The Kansas City Chiefs defeated the Philadelphia Eagles 38-35 in Super Bowl LVII.
The tempo of the possession battle in the first half was incredibly lopsided, leading to a 20-snap differential between offense and defense as the clock hit zero. However, that didn’t stop the Chiefs from overcoming their opponent and winning the most important game of the year.
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What else can we learn from snap numbers in the big game? Here’s a look at how Super Bowl snaps came about:
*Snap counts via NFL Game Stats and Information System
- JuJu Smith-Schuster led the Chiefs’ wide receivers in offensive snaps when he basically couldn’t walk after the AFC Championship Game due to his knee injury.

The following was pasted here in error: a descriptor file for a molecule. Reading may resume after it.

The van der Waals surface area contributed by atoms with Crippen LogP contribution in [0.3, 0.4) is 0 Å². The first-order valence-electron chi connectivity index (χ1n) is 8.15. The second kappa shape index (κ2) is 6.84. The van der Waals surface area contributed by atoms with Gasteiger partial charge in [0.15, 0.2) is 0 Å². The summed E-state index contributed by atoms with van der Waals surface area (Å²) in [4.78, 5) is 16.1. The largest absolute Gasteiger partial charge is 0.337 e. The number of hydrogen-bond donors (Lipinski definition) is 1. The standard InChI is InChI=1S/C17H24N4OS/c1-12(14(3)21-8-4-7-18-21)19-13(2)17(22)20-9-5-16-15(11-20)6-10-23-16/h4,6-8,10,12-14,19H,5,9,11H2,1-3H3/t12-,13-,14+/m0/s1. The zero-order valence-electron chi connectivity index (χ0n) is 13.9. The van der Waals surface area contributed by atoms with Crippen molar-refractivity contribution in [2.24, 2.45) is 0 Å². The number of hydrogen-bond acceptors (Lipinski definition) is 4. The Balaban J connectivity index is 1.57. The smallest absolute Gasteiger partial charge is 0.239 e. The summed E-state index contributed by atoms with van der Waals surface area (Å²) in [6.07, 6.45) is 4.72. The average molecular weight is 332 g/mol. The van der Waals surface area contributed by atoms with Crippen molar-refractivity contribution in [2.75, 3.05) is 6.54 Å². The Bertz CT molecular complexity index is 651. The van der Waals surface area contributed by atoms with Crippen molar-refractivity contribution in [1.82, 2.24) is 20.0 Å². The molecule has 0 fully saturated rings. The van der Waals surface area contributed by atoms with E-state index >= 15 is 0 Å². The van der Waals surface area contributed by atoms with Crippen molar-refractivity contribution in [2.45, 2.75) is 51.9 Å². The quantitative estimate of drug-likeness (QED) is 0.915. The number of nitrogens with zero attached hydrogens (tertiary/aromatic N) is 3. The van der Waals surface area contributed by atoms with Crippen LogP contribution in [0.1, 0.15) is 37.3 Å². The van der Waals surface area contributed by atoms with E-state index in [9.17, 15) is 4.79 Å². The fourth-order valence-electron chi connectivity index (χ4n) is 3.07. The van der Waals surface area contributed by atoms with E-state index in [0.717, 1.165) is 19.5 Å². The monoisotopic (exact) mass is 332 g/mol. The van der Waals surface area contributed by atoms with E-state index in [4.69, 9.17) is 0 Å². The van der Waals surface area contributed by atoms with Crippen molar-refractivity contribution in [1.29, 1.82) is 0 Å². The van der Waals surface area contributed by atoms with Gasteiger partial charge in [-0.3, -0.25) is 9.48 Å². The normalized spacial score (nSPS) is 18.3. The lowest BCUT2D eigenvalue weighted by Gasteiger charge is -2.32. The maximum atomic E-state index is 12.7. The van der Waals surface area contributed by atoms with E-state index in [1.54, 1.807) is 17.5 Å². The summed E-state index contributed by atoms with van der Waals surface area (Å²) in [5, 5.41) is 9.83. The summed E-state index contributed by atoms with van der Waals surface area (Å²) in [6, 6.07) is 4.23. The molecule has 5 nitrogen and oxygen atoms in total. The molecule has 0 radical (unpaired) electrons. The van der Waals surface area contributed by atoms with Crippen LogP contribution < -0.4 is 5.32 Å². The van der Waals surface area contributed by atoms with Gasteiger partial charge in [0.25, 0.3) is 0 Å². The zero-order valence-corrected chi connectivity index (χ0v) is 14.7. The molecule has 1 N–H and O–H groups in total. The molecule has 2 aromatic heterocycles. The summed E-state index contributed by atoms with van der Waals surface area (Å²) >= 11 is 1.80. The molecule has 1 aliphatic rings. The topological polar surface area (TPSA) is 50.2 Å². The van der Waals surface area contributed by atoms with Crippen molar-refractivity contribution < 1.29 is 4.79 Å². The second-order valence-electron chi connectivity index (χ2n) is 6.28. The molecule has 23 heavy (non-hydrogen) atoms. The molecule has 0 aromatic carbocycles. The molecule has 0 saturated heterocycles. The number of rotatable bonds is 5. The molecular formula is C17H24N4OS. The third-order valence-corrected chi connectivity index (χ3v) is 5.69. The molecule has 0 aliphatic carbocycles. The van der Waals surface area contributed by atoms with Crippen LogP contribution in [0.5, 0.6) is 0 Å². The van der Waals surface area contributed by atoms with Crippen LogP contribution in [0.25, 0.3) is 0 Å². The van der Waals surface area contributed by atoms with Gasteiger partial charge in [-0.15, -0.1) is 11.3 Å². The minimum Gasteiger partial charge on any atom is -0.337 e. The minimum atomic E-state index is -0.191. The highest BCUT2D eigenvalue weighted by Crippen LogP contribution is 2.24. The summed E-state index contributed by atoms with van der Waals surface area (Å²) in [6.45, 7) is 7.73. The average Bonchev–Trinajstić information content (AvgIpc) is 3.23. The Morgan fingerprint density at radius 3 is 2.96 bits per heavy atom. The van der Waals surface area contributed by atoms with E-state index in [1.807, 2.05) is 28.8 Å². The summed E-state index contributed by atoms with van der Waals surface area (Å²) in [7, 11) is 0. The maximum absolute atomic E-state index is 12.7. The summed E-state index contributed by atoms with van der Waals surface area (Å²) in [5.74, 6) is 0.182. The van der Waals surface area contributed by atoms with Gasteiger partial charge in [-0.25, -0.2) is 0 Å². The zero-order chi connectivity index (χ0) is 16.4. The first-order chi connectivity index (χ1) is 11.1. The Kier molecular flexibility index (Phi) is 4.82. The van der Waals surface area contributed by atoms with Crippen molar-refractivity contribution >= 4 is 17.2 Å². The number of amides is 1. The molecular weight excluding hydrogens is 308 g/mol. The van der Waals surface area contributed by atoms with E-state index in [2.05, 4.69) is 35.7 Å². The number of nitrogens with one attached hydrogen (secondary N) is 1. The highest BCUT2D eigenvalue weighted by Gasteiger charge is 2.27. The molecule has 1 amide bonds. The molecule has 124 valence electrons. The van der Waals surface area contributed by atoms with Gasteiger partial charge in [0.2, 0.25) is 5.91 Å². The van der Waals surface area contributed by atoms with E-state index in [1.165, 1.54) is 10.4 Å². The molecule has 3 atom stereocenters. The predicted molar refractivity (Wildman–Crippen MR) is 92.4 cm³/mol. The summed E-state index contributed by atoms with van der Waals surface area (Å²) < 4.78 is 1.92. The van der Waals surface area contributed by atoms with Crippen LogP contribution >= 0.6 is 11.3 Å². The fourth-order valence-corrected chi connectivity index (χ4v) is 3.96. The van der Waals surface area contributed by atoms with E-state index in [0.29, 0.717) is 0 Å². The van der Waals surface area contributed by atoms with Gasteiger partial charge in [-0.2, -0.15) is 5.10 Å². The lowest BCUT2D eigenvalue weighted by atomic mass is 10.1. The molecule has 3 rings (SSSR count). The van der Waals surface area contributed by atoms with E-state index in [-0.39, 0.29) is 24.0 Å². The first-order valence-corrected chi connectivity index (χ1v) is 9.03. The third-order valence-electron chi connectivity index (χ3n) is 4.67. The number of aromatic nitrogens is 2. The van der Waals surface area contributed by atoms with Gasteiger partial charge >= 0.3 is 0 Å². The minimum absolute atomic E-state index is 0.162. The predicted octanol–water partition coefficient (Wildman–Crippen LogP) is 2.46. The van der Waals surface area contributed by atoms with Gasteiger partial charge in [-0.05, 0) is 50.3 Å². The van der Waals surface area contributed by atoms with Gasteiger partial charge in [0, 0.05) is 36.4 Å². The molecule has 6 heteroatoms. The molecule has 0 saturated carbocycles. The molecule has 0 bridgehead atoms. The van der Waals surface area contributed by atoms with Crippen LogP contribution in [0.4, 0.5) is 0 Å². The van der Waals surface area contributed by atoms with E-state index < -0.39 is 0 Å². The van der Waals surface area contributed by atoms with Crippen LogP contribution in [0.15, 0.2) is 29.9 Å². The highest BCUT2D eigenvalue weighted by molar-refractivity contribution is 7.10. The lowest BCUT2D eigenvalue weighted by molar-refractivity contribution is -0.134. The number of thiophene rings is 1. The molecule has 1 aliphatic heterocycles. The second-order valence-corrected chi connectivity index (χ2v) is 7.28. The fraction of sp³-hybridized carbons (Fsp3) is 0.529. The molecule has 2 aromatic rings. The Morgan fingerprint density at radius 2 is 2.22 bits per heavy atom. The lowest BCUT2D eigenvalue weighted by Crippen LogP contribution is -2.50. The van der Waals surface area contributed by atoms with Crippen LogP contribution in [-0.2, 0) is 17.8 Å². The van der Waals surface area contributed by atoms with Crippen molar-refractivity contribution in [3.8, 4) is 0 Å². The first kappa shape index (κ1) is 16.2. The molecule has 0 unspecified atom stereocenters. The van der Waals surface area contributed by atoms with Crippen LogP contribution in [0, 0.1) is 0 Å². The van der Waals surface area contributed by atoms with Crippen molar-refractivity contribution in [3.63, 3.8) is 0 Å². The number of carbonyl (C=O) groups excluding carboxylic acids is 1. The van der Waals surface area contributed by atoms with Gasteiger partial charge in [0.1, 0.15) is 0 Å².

- Jerick McKinnon and Isiah Pacheco had an almost even split of snaps.
- Noah Gray has seen more offensive shots than Justin Watson, Skyy Moore and Kadarius Toney.
- Toney played just one first-half snap and just five second-half offensive snaps, but still managed to put points on the board.
- Chad Henne and Ronald Jones were among the only two active players who did not have a Super Bowl snap.
- Nick Bolton, Juan Thornhill, L’Jarius Sneed and Trent McDuffie played 100% of the defensive snaps.
- Willie Gay Jr. had the most defensive snaps he had played in a single game since Week 2 of the 2022 NFL season.
- Joshua Williams and Jaylen Watson returned to the platoon at the cornerback position for the Super Bowl.
- Carlos Dunlap saw over 50% of the shots in Super Bowl LVII.
- After playing virtually no defensive snaps in the AFC title game, Leo Chenal returned to about 25% defensive snaps and made a big impact doing so.
- Chenal and Bryan Cook led the team in special teams snaps with 22 each.
- Nazeeh Johnson, Marcus Kemp, Prince Tega Wanogho and Jack Cochrane only played on special teams during the Super Bowl.